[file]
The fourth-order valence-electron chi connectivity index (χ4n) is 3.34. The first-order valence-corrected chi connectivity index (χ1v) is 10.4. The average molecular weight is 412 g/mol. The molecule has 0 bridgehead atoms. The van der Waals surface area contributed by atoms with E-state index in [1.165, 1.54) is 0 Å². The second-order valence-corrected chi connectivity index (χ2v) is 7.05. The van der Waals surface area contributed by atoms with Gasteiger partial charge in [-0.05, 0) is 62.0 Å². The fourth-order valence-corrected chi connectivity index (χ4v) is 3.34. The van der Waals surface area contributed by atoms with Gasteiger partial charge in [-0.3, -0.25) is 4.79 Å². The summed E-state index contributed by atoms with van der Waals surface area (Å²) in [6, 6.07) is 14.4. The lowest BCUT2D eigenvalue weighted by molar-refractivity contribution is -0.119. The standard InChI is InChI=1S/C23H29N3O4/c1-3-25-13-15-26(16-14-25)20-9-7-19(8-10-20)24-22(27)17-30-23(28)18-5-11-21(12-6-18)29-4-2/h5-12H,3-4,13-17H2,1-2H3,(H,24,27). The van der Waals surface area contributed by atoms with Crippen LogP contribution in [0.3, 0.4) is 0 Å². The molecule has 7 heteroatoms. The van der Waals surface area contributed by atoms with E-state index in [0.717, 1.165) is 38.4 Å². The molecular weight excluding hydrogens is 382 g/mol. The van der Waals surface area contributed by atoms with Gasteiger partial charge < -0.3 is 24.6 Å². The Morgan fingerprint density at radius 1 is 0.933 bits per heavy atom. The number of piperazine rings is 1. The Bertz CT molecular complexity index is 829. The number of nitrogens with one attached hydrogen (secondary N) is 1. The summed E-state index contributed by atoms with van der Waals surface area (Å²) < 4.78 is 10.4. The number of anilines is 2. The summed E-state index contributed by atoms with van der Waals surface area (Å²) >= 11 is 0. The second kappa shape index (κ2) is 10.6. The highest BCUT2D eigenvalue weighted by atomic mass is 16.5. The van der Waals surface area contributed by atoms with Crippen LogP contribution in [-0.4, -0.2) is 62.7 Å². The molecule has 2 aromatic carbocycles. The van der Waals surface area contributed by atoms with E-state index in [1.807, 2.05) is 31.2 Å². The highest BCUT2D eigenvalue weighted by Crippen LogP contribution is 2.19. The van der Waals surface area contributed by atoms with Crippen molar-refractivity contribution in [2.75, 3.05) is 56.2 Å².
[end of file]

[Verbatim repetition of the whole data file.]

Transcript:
The fourth-order valence-electron chi connectivity index (χ4n) is 3.34. The first-order valence-corrected chi connectivity index (χ1v) is 10.4. The average molecular weight is 412 g/mol. The molecule has 0 bridgehead atoms. The van der Waals surface area contributed by atoms with E-state index in [1.165, 1.54) is 0 Å². The second-order valence-corrected chi connectivity index (χ2v) is 7.05. The van der Waals surface area contributed by atoms with Gasteiger partial charge in [-0.05, 0) is 62.0 Å². The fourth-order valence-corrected chi connectivity index (χ4v) is 3.34. The van der Waals surface area contributed by atoms with Gasteiger partial charge in [-0.3, -0.25) is 4.79 Å². The summed E-state index contributed by atoms with van der Waals surface area (Å²) in [6, 6.07) is 14.4. The lowest BCUT2D eigenvalue weighted by molar-refractivity contribution is -0.119. The standard InChI is InChI=1S/C23H29N3O4/c1-3-25-13-15-26(16-14-25)20-9-7-19(8-10-20)24-22(27)17-30-23(28)18-5-11-21(12-6-18)29-4-2/h5-12H,3-4,13-17H2,1-2H3,(H,24,27). The van der Waals surface area contributed by atoms with Crippen LogP contribution in [0.3, 0.4) is 0 Å². The molecule has 7 heteroatoms. The van der Waals surface area contributed by atoms with E-state index in [0.717, 1.165) is 38.4 Å². The molecular weight excluding hydrogens is 382 g/mol. The van der Waals surface area contributed by atoms with Gasteiger partial charge < -0.3 is 24.6 Å². The Morgan fingerprint density at radius 1 is 0.933 bits per heavy atom. The number of piperazine rings is 1. The Bertz CT molecular complexity index is 829. The number of nitrogens with one attached hydrogen (secondary N) is 1. The summed E-state index contributed by atoms with van der Waals surface area (Å²) < 4.78 is 10.4. The number of anilines is 2. The summed E-state index contributed by atoms with van der Waals surface area (Å²) >= 11 is 0. The second kappa shape index (κ2) is 10.6. The highest BCUT2D eigenvalue weighted by atomic mass is 16.5. The van der Waals surface area contributed by atoms with Crippen LogP contribution in [-0.4, -0.2) is 62.7 Å². The molecule has 2 aromatic carbocycles. The van der Waals surface area contributed by atoms with E-state index in [1.807, 2.05) is 31.2 Å². The highest BCUT2D eigenvalue weighted by Crippen LogP contribution is 2.19. The van der Waals surface area contributed by atoms with Crippen molar-refractivity contribution in [2.75, 3.05) is 56.2 Å².